And so as we get closer and closer to X being equal to C, we see that our slope is actually approaching negative infinity. And most importantly, it's approaching a very different value from the right. This expression is approaching a very different value from the right as it is from the left.
And so in this case, this limit up here won't exist. So we can clearly say this is not differentiable. So once again, not a proof here. I'm just getting an intuition for if something isn't continuous, it's pretty clear, at least in this case, that it's not going to be differentiable. Let's look at another case. Let's look at a case where we have what's sometimes called a removable discontinuity or a point discontinuity. So once again, let's say we're approaching from the left.
This is X, this is the point X comma F of X. Now what's interesting is where as this expression is the slope of the line connecting X comma F of X and C comma F of C, which is this point, not that point, remember we have this removable discontinuity right over here, and so this would be this expression is calculating the slope of that line.
And then if X gets even closer to C, well, then we're gonna be calculating the slope of that line. If X gets even closer to C, we're gonna be calculating the slope of that line.
Here we suspect that the integer values of t are discontinuities of the function since we could not draw this graph without picking up the pen at these points. However, we cannot force the function to be close to 4 by taking values of t close to 1. Notice that, for a function like this, our usual methods from calculus would not be applicable.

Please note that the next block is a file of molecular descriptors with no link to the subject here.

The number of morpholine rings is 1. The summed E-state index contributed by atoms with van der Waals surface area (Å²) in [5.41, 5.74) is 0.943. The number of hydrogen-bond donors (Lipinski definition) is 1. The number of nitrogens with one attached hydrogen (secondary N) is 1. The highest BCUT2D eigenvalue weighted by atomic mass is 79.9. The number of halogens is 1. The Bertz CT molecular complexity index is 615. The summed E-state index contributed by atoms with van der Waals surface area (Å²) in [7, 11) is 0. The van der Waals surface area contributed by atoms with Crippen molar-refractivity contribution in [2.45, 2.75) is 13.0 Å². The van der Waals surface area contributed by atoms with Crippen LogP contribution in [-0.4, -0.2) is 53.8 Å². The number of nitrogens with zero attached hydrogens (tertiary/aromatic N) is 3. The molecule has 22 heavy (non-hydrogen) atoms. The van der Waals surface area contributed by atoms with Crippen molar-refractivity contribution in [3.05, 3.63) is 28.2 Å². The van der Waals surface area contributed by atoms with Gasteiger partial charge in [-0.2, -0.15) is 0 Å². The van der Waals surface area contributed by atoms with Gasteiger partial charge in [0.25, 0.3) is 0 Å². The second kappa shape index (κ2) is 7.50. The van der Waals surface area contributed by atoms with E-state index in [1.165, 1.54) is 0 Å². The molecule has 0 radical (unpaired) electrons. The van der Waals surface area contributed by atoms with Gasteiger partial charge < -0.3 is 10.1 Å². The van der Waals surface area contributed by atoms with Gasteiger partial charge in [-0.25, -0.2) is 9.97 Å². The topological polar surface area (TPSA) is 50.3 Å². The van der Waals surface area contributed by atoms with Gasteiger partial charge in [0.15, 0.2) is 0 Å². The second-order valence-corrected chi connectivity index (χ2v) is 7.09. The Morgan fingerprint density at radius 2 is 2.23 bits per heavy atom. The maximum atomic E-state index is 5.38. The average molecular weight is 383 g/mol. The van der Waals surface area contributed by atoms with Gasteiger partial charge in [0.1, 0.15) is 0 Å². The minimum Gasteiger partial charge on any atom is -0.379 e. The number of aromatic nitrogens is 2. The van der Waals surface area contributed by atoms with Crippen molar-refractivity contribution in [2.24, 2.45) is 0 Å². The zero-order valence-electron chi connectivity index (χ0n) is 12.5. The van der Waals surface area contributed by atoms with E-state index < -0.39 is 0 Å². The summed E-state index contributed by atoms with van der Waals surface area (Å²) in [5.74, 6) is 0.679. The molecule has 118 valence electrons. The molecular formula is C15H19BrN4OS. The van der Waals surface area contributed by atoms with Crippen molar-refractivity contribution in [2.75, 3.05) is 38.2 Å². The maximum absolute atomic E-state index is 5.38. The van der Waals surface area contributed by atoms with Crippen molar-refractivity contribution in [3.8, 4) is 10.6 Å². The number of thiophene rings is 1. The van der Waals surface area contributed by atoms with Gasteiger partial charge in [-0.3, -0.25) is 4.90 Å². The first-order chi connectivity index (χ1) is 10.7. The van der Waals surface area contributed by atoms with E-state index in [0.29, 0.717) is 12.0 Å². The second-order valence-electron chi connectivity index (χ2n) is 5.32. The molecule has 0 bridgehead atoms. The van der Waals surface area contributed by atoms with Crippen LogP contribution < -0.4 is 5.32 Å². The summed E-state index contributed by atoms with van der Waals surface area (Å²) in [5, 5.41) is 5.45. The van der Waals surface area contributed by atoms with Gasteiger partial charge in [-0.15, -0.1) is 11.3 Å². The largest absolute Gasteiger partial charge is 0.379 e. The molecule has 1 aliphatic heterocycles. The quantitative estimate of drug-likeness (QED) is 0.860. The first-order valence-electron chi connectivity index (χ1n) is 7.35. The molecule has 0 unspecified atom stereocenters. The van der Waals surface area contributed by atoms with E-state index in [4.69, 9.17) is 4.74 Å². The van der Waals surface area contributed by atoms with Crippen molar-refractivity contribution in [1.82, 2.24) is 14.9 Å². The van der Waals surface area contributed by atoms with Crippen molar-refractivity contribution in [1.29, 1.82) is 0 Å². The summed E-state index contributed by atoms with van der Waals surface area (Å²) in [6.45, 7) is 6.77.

That is, if we wanted to find the maximum value on some interval, we would not be able to find it by looking for critical points. Consider the function and remember that the graph looks like: Here the function is not defined at the points and near these points, the function becomes both arbitrarily large and arbitrarily small.
Since the function is not defined at these points, it cannot be continuous.
Differentiability and continuity
Again, if this function arose in a situation which we wanted to optimize, we would have to be careful when applying our usual methods from calculus. There are some situations which present us with a function which has an "unusual" point in fact, we'll see an example of this later on. Here is an example: Again, if we were to apply the methods we have from calculus to find the maxima or minima of this function, we would have to take this special point into consideration.
Mathematicians have made an extensive study of discontinuities and found that they arise in many forms. In practice, however, these are the principle types you are likely to encounter.
Differentiability We have earlier seen functions which have points at which the function is not differentiable. An easy example is the absolute value function which is not differentiable at the origin. Notice that this function has a minimum value at the origin, yet we could not find this value as the critical point of the function since the derivative is not defined there remember that a critical point is a point where the derivative is defined and zero.
A similar example would be the function. Notice that which shows that the derivative does not exist at.
However, this function has a minimum value at. An example To illustrate how to deal with these kinds of situations, here is an example. Suppose that you are on one side of a lake listening to the radio. There is an announcement that you have won a special prize, but you must call the radio station quickly.
The nearest phone is on the other side of the lake and you would like to reach the phone as quickly as possible. The situation is drawn to the left.